Traditional objections to pornography were based on “Victorian priggishness” and the unease of proper society with explicit written description or graphic displays of sex. During the twentieth century, Victorian standards of propriety have been abandoned, and with them much censorship. The current law of obscenity remains as a vestige of the thinking of an earlier era in which certain “forms of speech and thought were supposed to be incompatible with decent social community.”
The sexual revolution of the last decade, however, has bred a new pornography. Since “ordinary” sex is no longer a taboo subject, pornographers have explored new avenues of prohibited behavior to titillate their readers and maintain profitable circulation of their publications. This recent trend in pornography centers on the depiction of violence against women as an integral part of sex-including bondage, beating, torture, and self-inflicted injury-and the use of children as sex objects. In response to these trends, feminists have raised questions about whether current pornography poses a threat to public safety. They urge that the ever-increasing number of publications that equate sex with violence molds readers’ attitudes toward women and toward sex, and physically endangers women and children. Recognizing that the media have a massive impact on the thoughts and desires of consumers, feminists are concerned that what is sold by the sex industry will be replicated in real life. Their aim is not to suppress sexuality, but to prevent its dehumanization.
The purpose of this colloquium was two-fold: to expose the legal community to the recent developments in pornography, and to familiarize feminists with the protection afforded pornography by the first amendment. We hoped to get the civil libertarians “unstuck” from addressing only the obsolete moralistic objections to pornography, and also to discuss what legal remedies may be available to women subjected to the dehumanization and the physical threats posed by violent pornography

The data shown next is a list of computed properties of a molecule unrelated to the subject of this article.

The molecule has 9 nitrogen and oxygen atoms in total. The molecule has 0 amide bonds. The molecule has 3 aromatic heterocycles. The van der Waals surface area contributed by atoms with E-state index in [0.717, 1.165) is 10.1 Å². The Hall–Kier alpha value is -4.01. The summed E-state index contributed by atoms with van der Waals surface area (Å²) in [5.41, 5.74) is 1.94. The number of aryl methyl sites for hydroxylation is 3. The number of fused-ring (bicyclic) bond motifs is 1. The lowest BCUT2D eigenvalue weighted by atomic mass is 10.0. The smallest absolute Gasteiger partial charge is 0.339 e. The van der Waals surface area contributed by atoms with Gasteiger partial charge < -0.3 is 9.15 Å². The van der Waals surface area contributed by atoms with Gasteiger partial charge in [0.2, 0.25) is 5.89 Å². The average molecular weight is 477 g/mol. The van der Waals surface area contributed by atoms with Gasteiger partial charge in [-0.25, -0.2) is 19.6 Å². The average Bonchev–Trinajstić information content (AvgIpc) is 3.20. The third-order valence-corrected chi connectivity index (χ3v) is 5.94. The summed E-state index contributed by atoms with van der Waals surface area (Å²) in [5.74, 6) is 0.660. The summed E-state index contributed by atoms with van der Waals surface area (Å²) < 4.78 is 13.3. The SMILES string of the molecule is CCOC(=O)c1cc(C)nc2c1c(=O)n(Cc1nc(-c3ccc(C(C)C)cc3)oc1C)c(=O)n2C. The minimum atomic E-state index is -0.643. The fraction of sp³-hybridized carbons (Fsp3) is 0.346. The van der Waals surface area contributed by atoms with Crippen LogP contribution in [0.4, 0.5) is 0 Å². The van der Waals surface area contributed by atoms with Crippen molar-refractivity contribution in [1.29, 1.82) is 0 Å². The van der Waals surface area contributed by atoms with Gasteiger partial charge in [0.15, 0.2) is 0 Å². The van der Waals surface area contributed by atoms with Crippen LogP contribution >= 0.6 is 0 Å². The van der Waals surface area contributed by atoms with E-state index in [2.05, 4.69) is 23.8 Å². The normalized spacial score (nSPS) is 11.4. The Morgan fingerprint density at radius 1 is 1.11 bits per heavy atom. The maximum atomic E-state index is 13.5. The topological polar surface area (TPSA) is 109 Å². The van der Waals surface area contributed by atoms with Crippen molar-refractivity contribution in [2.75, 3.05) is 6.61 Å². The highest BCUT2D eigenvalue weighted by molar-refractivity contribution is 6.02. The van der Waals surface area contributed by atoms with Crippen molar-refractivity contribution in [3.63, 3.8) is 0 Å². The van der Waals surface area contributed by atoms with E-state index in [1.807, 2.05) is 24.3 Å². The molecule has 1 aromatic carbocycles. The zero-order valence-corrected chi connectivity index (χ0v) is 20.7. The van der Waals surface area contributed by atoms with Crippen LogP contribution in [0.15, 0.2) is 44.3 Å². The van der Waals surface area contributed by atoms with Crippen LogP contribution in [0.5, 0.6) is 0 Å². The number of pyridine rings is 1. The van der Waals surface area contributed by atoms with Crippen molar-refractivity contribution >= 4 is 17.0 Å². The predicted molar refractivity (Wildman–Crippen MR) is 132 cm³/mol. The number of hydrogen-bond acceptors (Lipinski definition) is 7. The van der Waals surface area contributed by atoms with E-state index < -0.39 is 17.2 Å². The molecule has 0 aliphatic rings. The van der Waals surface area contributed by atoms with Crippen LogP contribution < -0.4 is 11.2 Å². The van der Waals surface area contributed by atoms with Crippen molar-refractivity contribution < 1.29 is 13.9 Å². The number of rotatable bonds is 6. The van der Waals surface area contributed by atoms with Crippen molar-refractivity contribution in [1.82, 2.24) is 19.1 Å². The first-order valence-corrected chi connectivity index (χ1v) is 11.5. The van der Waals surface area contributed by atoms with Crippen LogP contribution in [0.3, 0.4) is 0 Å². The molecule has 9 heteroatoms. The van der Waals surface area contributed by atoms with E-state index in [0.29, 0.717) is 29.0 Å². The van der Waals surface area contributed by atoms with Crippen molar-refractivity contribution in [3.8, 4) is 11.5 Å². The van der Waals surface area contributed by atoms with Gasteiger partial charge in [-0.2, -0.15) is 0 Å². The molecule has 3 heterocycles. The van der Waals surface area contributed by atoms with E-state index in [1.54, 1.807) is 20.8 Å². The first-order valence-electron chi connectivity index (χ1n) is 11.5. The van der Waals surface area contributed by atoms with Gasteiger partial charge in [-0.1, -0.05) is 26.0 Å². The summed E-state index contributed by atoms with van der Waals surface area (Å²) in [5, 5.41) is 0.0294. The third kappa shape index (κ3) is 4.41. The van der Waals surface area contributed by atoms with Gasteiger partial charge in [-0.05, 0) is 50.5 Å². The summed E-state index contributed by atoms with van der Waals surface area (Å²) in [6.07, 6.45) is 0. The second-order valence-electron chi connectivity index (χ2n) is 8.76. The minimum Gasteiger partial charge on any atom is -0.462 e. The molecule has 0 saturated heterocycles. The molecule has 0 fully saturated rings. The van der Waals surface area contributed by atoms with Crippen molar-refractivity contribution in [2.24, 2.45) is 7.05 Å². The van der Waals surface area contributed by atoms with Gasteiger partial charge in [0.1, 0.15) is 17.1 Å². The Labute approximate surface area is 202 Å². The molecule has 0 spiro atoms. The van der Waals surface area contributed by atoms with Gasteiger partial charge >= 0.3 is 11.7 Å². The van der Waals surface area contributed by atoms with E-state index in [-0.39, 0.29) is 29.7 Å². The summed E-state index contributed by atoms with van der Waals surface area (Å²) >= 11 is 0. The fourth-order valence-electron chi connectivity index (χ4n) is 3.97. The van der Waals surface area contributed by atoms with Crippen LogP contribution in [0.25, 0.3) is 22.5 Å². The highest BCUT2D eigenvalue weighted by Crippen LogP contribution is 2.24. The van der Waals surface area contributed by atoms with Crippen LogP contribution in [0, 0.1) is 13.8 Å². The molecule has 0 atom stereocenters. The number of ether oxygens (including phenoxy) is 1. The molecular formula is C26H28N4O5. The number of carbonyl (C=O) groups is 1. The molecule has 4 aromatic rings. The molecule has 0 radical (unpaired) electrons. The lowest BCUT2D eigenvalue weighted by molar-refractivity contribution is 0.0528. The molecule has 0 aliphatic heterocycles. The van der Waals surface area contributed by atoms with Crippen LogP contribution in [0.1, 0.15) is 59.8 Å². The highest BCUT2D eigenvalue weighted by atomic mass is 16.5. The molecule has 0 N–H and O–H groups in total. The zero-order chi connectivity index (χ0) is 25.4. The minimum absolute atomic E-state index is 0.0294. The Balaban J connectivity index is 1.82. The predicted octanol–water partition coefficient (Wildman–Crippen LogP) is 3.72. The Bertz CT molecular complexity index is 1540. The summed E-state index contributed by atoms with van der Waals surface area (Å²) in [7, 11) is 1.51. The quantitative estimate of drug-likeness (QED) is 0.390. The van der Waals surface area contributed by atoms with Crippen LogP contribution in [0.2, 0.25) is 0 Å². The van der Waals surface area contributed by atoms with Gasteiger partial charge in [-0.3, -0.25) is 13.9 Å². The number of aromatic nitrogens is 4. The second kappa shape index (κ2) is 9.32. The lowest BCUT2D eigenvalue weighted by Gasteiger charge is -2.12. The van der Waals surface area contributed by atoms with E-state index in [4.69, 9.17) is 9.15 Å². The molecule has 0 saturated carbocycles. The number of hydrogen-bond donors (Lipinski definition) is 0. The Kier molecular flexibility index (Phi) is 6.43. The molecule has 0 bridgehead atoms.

Voting rights advocates should explore section 11(b) of the Voting Rights Act as a vehicle to combat voter intimidation.
An evidentiary privilege to protect workers' confidential communications from disclosure in federal and state court proceedings would support unions.
Labor organizing privilege is not a magic bullet that will secure the rights of workers to organize and collectively bargain. Employers will continue to resist the efforts of their workers to organize.
Mandatory arbitration for guestworkers, a uniquely vulnerable group, will result in class inequality and worse conditions for all workers.